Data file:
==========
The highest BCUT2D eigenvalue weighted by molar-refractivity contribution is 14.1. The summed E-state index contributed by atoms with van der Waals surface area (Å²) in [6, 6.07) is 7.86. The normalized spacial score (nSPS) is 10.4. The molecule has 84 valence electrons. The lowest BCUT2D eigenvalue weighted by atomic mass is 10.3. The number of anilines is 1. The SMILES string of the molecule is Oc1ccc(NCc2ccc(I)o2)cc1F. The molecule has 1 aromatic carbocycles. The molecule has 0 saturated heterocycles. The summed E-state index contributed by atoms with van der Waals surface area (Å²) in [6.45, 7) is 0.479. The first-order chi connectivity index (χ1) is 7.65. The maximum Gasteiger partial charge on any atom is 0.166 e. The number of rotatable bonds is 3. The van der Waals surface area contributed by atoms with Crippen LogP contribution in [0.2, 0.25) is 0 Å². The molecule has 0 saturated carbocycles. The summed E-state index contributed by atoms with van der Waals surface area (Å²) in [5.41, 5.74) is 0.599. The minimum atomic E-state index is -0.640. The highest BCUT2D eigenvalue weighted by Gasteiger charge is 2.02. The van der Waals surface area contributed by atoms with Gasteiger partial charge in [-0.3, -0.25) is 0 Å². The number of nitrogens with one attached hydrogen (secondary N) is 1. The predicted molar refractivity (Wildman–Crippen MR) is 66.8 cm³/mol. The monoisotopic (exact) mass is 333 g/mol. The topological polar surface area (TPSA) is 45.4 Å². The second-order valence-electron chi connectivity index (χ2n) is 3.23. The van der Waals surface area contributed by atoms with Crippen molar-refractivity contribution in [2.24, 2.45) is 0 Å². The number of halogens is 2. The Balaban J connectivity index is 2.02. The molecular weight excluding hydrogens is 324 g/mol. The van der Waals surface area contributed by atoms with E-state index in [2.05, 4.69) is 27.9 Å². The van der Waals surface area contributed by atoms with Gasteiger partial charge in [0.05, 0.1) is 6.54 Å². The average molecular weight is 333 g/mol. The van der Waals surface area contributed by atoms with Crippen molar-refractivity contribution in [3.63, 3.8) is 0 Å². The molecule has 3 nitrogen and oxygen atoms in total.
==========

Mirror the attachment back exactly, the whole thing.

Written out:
The highest BCUT2D eigenvalue weighted by molar-refractivity contribution is 14.1. The summed E-state index contributed by atoms with van der Waals surface area (Å²) in [6, 6.07) is 7.86. The normalized spacial score (nSPS) is 10.4. The molecule has 84 valence electrons. The lowest BCUT2D eigenvalue weighted by atomic mass is 10.3. The number of anilines is 1. The SMILES string of the molecule is Oc1ccc(NCc2ccc(I)o2)cc1F. The molecule has 1 aromatic carbocycles. The molecule has 0 saturated heterocycles. The summed E-state index contributed by atoms with van der Waals surface area (Å²) in [6.45, 7) is 0.479. The first-order chi connectivity index (χ1) is 7.65. The maximum Gasteiger partial charge on any atom is 0.166 e. The number of rotatable bonds is 3. The van der Waals surface area contributed by atoms with Crippen LogP contribution in [0.2, 0.25) is 0 Å². The molecule has 0 saturated carbocycles. The summed E-state index contributed by atoms with van der Waals surface area (Å²) in [5.41, 5.74) is 0.599. The minimum atomic E-state index is -0.640. The highest BCUT2D eigenvalue weighted by Gasteiger charge is 2.02. The van der Waals surface area contributed by atoms with Gasteiger partial charge in [-0.3, -0.25) is 0 Å². The number of nitrogens with one attached hydrogen (secondary N) is 1. The predicted molar refractivity (Wildman–Crippen MR) is 66.8 cm³/mol. The monoisotopic (exact) mass is 333 g/mol. The topological polar surface area (TPSA) is 45.4 Å². The second-order valence-electron chi connectivity index (χ2n) is 3.23. The van der Waals surface area contributed by atoms with Crippen molar-refractivity contribution in [2.24, 2.45) is 0 Å². The number of halogens is 2. The Balaban J connectivity index is 2.02. The molecular weight excluding hydrogens is 324 g/mol. The van der Waals surface area contributed by atoms with E-state index in [2.05, 4.69) is 27.9 Å². The van der Waals surface area contributed by atoms with Gasteiger partial charge in [0.05, 0.1) is 6.54 Å². The average molecular weight is 333 g/mol. The van der Waals surface area contributed by atoms with Crippen molar-refractivity contribution in [3.63, 3.8) is 0 Å². The molecule has 3 nitrogen and oxygen atoms in total.